The disciple and the teacher (Lk 6:40-6:40)

“A disciple

Is not above

His teacher.

But everyone

Who is fully qualified

Will be

Like his teacher.”

 

οὐκ ἔστιν μαθητὴς ὑπὲρ τὸν διδάσκαλον· κατηρτισμένος δὲ πᾶς ἔσται ὡς ὁ διδάσκαλος αὐτοῦ.

 

Something similar can be found in Matthew, chapter 10:24-25.  Obviously, no disciple is greater than his teacher.  The student or disciple of the teacher should become like his teacher.  However, Matthew also spoke about a servant or slave, who should be like his master or lord.  Then he went into the problem of Beelzebul and evil spirits.  Luke was more honed in on the teacher and disciple aspect.  The followers of Jesus were disciples of Jesus, their teacher or rabbi.  Luke indicated that Jesus said that a disciple is not (οὐκ ἔστιν μαθητὴς) above his teacher (ὑπὲρ τὸν διδάσκαλον).  However, everyone who was fully qualified would be (κατηρτισμένος δὲ πᾶς ἔσται) like his teacher (ὡς ὁ διδάσκαλος αὐτοῦ).  Jesus had the expectation that his fully trained disciples would be like him.  Do you know of any student better than his or her teacher?

 

The new and the old treasures (Mt 13:52-13:52)

“Jesus said to them.

‘Therefore,

Every scribe,

Who has been trained

For the kingdom of heaven is

Like the master of a household.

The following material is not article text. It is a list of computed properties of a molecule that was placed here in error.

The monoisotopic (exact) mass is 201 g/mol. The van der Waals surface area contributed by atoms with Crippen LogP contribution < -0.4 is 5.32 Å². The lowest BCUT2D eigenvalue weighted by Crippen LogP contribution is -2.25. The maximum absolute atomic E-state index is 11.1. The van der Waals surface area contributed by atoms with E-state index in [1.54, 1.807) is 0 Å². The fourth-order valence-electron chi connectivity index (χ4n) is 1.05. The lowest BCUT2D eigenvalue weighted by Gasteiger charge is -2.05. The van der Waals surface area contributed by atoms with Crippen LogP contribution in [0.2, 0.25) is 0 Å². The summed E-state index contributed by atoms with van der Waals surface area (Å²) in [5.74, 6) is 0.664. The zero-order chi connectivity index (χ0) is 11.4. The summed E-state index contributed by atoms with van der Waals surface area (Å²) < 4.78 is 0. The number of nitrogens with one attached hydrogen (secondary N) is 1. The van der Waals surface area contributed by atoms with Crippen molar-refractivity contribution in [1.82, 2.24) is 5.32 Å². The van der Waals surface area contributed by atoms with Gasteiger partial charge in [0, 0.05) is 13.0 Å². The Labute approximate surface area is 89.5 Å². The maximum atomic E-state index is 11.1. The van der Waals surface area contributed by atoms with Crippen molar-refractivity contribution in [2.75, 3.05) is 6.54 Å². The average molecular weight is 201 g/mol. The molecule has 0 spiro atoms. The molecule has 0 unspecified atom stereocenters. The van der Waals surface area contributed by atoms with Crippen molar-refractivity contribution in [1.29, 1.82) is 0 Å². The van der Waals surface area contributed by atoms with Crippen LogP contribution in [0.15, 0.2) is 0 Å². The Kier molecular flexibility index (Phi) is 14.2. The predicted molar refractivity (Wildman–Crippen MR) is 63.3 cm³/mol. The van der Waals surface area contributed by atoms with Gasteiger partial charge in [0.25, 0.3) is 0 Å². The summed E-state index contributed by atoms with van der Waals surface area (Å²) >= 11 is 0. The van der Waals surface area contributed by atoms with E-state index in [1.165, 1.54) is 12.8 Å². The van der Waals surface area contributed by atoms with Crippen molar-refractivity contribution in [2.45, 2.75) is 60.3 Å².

He brings out of his treasure

What is new

And what is old.’”

 

ὁ δὲ εἶπεν αὐτοῖς Διὰ τοῦτο πᾶς γραμματεὺς μαθητευθεὶς τῇ βασιλείᾳ τῶν οὐρανῶν ὅμοιός ἐστιν ἀνθρώπῳ οἰκοδεσπότῃ ὅστις ἐκβάλλει ἐκ τοῦ θησαυροῦ αὐτοῦ καινὰ καὶ παλαιά.

 

Only Matthew has this parable about the trained scribe with his new and old treasures.  Jesus said to his disciples (ὁ δὲ εἶπεν αὐτοῖς) that all the scribes are trained disciples for the kingdom of heaven (Διὰ τοῦτο πᾶς γραμματεὺς μαθητευθεὶς τῇ βασιλείᾳ τῶν οὐρανῶν).  Matthew seems to be more positive to the Jewish scribes than to the Jewish Pharisees.  This implies that a trained scribe in the Old Testament law had become a disciple of Jesus.  Thus, like the master of a household (ὅμοιός ἐστιν ἀνθρώπῳ οἰκοδεσπότῃ), he brought some things that were new and others that were old from his treasure (ὅστις ἐκβάλλει ἐκ τοῦ θησαυροῦ αὐτοῦ καινὰ καὶ παλαιά).  The reference to old and new indicates that Matthew thought that the old covenant was still in effect, but that there would be new things for the early Christians on top of the old Torah.